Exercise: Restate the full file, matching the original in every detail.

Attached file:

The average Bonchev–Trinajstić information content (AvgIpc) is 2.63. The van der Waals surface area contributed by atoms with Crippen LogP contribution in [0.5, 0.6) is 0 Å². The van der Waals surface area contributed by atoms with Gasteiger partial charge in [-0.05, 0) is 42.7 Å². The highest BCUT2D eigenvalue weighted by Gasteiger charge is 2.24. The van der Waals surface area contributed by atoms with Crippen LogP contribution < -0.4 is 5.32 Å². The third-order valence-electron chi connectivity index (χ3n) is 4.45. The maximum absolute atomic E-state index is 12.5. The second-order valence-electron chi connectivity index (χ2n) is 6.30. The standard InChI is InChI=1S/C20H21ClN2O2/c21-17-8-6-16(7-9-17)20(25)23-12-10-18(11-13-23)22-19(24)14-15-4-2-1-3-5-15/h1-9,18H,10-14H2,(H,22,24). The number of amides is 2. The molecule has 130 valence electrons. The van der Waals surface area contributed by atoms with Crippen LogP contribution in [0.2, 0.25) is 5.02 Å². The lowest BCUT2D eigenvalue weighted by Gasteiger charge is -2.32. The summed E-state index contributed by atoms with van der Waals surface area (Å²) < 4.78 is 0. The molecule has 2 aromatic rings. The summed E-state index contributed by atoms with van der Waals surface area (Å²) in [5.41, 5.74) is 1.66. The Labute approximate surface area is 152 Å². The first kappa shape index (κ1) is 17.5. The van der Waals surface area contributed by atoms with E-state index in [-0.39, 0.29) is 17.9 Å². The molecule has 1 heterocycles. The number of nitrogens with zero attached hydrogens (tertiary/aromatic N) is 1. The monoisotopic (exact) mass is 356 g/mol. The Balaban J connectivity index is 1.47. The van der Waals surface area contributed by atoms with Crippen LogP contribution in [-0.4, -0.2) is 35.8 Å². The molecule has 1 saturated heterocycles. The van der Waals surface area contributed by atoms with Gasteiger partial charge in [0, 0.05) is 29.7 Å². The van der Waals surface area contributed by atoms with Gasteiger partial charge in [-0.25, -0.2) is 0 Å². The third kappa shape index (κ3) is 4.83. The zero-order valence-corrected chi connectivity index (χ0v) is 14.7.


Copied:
The average Bonchev–Trinajstić information content (AvgIpc) is 2.63. The van der Waals surface area contributed by atoms with Crippen LogP contribution in [0.5, 0.6) is 0 Å². The van der Waals surface area contributed by atoms with Gasteiger partial charge in [-0.05, 0) is 42.7 Å². The highest BCUT2D eigenvalue weighted by Gasteiger charge is 2.24. The van der Waals surface area contributed by atoms with Crippen LogP contribution < -0.4 is 5.32 Å². The third-order valence-electron chi connectivity index (χ3n) is 4.45. The maximum absolute atomic E-state index is 12.5. The second-order valence-electron chi connectivity index (χ2n) is 6.30. The standard InChI is InChI=1S/C20H21ClN2O2/c21-17-8-6-16(7-9-17)20(25)23-12-10-18(11-13-23)22-19(24)14-15-4-2-1-3-5-15/h1-9,18H,10-14H2,(H,22,24). The number of amides is 2. The molecule has 130 valence electrons. The van der Waals surface area contributed by atoms with Crippen LogP contribution in [0.2, 0.25) is 5.02 Å². The lowest BCUT2D eigenvalue weighted by Gasteiger charge is -2.32. The summed E-state index contributed by atoms with van der Waals surface area (Å²) < 4.78 is 0. The molecule has 2 aromatic rings. The summed E-state index contributed by atoms with van der Waals surface area (Å²) in [5.41, 5.74) is 1.66. The Labute approximate surface area is 152 Å². The first kappa shape index (κ1) is 17.5. The van der Waals surface area contributed by atoms with E-state index in [-0.39, 0.29) is 17.9 Å². The molecule has 1 heterocycles. The number of nitrogens with zero attached hydrogens (tertiary/aromatic N) is 1. The monoisotopic (exact) mass is 356 g/mol. The Balaban J connectivity index is 1.47. The van der Waals surface area contributed by atoms with Crippen LogP contribution in [-0.4, -0.2) is 35.8 Å². The molecule has 1 saturated heterocycles. The van der Waals surface area contributed by atoms with Gasteiger partial charge in [0, 0.05) is 29.7 Å². The van der Waals surface area contributed by atoms with Gasteiger partial charge in [-0.25, -0.2) is 0 Å². The third kappa shape index (κ3) is 4.83. The zero-order valence-corrected chi connectivity index (χ0v) is 14.7.